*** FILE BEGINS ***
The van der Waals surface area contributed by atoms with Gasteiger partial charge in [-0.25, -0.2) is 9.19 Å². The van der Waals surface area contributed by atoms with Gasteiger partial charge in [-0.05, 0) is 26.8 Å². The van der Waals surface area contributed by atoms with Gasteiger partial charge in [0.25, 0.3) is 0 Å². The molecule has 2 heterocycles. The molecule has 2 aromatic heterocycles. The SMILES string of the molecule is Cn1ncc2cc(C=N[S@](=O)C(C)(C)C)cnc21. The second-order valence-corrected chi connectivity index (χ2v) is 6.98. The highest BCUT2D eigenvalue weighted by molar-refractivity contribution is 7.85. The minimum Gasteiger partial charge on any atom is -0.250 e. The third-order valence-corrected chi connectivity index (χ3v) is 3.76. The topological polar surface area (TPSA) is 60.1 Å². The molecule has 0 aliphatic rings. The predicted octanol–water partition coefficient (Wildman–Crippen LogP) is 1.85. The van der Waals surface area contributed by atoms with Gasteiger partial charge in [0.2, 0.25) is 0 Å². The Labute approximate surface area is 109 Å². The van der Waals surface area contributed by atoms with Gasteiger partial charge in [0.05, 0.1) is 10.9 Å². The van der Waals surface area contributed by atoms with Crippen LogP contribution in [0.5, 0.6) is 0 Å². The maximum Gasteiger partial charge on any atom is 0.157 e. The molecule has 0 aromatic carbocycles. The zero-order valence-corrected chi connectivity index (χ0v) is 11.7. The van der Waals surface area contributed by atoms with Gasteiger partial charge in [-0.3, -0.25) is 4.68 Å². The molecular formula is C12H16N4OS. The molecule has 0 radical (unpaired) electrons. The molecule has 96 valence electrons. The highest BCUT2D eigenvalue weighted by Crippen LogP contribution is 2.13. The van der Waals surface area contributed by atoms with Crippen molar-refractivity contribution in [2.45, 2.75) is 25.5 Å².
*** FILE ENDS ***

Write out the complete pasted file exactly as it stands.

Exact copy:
The van der Waals surface area contributed by atoms with Gasteiger partial charge in [-0.25, -0.2) is 9.19 Å². The van der Waals surface area contributed by atoms with Gasteiger partial charge in [-0.05, 0) is 26.8 Å². The van der Waals surface area contributed by atoms with Gasteiger partial charge in [0.25, 0.3) is 0 Å². The molecule has 2 heterocycles. The molecule has 2 aromatic heterocycles. The SMILES string of the molecule is Cn1ncc2cc(C=N[S@](=O)C(C)(C)C)cnc21. The second-order valence-corrected chi connectivity index (χ2v) is 6.98. The highest BCUT2D eigenvalue weighted by molar-refractivity contribution is 7.85. The minimum Gasteiger partial charge on any atom is -0.250 e. The third-order valence-corrected chi connectivity index (χ3v) is 3.76. The topological polar surface area (TPSA) is 60.1 Å². The molecule has 0 aliphatic rings. The predicted octanol–water partition coefficient (Wildman–Crippen LogP) is 1.85. The van der Waals surface area contributed by atoms with Gasteiger partial charge in [0.2, 0.25) is 0 Å². The Labute approximate surface area is 109 Å². The van der Waals surface area contributed by atoms with Gasteiger partial charge in [0.05, 0.1) is 10.9 Å². The van der Waals surface area contributed by atoms with Crippen LogP contribution in [0.5, 0.6) is 0 Å². The maximum Gasteiger partial charge on any atom is 0.157 e. The molecule has 0 aromatic carbocycles. The zero-order valence-corrected chi connectivity index (χ0v) is 11.7. The van der Waals surface area contributed by atoms with Gasteiger partial charge in [-0.3, -0.25) is 4.68 Å². The molecular formula is C12H16N4OS. The molecule has 0 radical (unpaired) electrons. The molecule has 96 valence electrons. The highest BCUT2D eigenvalue weighted by Crippen LogP contribution is 2.13. The van der Waals surface area contributed by atoms with Crippen molar-refractivity contribution in [2.45, 2.75) is 25.5 Å².